ST. LOUIS (CN) – An attorney for the state of Arkansas argued before the Eighth Circuit on Thursday that a woman challenging the constitutionality of a state campaign donation law lacks standing to do so because her preferred candidate has not made an official campaign announcement.
Peggy Jones filed a federal lawsuit over an Arkansas law prohibiting campaign donations for statewide offices more than two years before the election. Jones claims the law infringes on her First Amendment rights by preventing her to donate now to politicians she wants to support in the 2022 election cycle, namely state Senator Mark Johnson, R-Conway.
In June, U.S. District Judge James Moody Jr. issued an injunction blocking enforcement of the law until its constitutionality could be decided. Arkansas then appealed to the St. Louis-based appellate court, prompting Moody to lift the injunction – allowing the law to remain in effect – until the Eighth Circuit ruled on Jones’ standing.
Brittany Edwards, arguing for the state, claimed the district court abused its discretion in granting the injunction. She told the panel that Jones lacked standing because Johnson had not officially announced his candidacy and that Arkansas had a compelling interest in eliminating campaign finance corruption.
U.S. Circuit Judge Jane Kelly asked Edwards what Arkansas’ definition of a candidate was.
Edwards responded by saying the state requires an affirmative action by the candidate. She said there was no public announcement in Johnson’s case, just a private conversation where he told Jones that he would run for office.
Kelly followed up by asking whether Jones would have given Johnson the money anyway if he wasn’t an official candidate and the election was still several years away.
“He could take that money, but at that point it wouldn’t be a political contribution because they are subject to certain requirements,” Edwards said. “At that point, it would be a gift.”
Current Arkansas law caps campaign donations at $2,700 for any individual to any individual candidate in an election cycle.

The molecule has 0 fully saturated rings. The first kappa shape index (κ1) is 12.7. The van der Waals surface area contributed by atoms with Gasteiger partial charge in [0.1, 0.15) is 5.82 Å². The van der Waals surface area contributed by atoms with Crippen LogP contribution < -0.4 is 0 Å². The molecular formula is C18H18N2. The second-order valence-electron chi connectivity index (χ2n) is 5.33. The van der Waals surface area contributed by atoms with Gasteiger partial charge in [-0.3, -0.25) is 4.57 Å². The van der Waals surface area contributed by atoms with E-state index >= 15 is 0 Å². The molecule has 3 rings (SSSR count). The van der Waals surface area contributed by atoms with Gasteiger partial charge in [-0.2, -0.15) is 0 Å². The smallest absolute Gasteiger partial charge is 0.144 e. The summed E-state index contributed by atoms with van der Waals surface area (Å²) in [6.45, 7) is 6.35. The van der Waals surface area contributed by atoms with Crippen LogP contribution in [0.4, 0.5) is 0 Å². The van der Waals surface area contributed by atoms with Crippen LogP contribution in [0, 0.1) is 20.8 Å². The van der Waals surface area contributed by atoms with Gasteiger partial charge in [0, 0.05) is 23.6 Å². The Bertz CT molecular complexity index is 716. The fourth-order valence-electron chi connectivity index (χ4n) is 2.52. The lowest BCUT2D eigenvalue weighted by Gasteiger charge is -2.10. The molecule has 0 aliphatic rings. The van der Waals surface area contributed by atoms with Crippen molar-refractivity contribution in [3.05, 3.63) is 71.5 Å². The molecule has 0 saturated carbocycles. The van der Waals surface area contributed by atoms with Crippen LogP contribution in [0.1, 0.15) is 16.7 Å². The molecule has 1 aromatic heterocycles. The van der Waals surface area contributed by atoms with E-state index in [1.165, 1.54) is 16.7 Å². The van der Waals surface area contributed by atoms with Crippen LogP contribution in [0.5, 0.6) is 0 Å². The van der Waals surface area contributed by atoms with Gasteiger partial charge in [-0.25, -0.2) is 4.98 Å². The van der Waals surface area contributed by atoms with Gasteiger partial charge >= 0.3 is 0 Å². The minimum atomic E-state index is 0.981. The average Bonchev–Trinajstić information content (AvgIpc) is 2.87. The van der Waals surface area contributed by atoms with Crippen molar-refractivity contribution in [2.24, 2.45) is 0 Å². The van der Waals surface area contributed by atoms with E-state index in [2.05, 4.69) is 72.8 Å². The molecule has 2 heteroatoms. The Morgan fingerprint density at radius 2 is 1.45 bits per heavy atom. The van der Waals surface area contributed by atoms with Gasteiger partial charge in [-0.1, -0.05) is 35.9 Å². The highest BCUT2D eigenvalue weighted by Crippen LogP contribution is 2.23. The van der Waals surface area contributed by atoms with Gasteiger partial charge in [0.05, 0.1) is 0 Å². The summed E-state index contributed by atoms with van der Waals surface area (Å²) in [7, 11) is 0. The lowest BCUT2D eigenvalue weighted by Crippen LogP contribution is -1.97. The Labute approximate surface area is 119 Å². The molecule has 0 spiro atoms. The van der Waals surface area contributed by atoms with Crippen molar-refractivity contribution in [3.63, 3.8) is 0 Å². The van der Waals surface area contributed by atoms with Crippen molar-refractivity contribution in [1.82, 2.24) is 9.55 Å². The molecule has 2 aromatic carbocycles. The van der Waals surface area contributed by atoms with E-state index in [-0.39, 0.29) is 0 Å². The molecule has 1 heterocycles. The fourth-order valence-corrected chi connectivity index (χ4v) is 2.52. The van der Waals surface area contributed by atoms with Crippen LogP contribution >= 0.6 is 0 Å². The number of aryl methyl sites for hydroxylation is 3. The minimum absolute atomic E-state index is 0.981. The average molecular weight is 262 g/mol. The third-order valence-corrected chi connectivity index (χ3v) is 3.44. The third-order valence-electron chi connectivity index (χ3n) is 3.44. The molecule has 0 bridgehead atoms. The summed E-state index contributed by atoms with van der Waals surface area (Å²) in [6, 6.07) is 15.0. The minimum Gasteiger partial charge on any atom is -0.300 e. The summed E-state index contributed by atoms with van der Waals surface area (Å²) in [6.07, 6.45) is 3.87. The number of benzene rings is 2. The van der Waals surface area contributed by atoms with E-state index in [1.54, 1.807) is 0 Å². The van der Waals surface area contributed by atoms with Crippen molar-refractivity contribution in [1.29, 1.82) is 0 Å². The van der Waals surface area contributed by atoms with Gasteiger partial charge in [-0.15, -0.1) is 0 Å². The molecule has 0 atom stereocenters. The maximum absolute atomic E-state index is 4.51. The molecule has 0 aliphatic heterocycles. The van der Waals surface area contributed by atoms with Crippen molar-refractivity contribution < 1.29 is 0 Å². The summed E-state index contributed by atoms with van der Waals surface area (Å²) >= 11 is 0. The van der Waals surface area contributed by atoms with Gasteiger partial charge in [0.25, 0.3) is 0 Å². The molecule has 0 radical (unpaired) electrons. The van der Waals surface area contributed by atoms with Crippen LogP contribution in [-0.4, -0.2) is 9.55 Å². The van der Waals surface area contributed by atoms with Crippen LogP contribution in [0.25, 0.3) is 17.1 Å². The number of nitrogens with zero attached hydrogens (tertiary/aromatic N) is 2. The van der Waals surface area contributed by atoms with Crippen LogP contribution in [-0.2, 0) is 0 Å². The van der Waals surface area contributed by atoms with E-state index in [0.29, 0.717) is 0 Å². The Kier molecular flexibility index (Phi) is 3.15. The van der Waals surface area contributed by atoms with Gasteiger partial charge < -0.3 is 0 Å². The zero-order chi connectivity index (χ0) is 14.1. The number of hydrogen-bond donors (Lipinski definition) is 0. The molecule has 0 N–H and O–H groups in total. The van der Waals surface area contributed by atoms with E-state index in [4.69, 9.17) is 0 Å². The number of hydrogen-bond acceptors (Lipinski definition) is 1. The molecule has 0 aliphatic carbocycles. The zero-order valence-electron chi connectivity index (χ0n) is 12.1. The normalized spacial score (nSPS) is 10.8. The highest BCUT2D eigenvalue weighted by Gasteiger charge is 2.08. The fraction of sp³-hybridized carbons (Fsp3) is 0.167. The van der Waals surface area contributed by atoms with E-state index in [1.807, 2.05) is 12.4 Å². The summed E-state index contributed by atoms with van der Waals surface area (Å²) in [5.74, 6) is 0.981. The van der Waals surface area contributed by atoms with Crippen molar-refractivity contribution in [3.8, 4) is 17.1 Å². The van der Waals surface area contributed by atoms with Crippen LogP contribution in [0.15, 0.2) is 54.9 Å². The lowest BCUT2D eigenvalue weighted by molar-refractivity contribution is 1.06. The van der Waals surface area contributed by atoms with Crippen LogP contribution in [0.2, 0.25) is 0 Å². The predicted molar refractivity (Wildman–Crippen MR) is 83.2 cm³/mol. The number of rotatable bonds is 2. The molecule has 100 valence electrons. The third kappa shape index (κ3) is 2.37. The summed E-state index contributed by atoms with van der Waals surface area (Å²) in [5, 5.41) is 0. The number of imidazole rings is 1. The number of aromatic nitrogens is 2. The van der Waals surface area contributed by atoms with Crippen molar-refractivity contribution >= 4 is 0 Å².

U.S. Circuit Judge David Stras asked how the blackout period in addition to the $2,700 limit prevented corruption.
“The way it would work in practice is if I was a candidate in 2020 and I’m running low on funds … I would either have to find more voters to give me money or ask voters who have already donated but haven’t reached their limit to give more,” Edwards said.
“Without this statute, I can simultaneously run for 2026” to get more funds, the attorney added.
Chad Pekron, who represented Jones, argued that whether Johnson publicly announced his candidacy is not the point.
“The conversation between Senator Johnson and Ms. Jones, that’s an affirmative step,” Pekron told the court. “This case is not hypothetical. It is not speculative. There is concrete evidence that Ms. Jones has suffered an injury as a result of the blackout period.”
He argued that the $2,700 should be enough to prevent campaign finance corruption without the blackout period.
“You could very easily prevent that by imposing a law preventing candidates from receiving more money for the next election they are running for,” before the current election cycle ends, Pekron said. “That would be more narrowly tailored.”
U.S. Circuit Judge Michael Melloy joined Kelly and Stras on the panel, which took the arguments under advisement. There is no timetable for a decision.
The law at issue was passed by Arkansas voters in 1996 as part of a package of campaign finance amendments designed to combat corruption.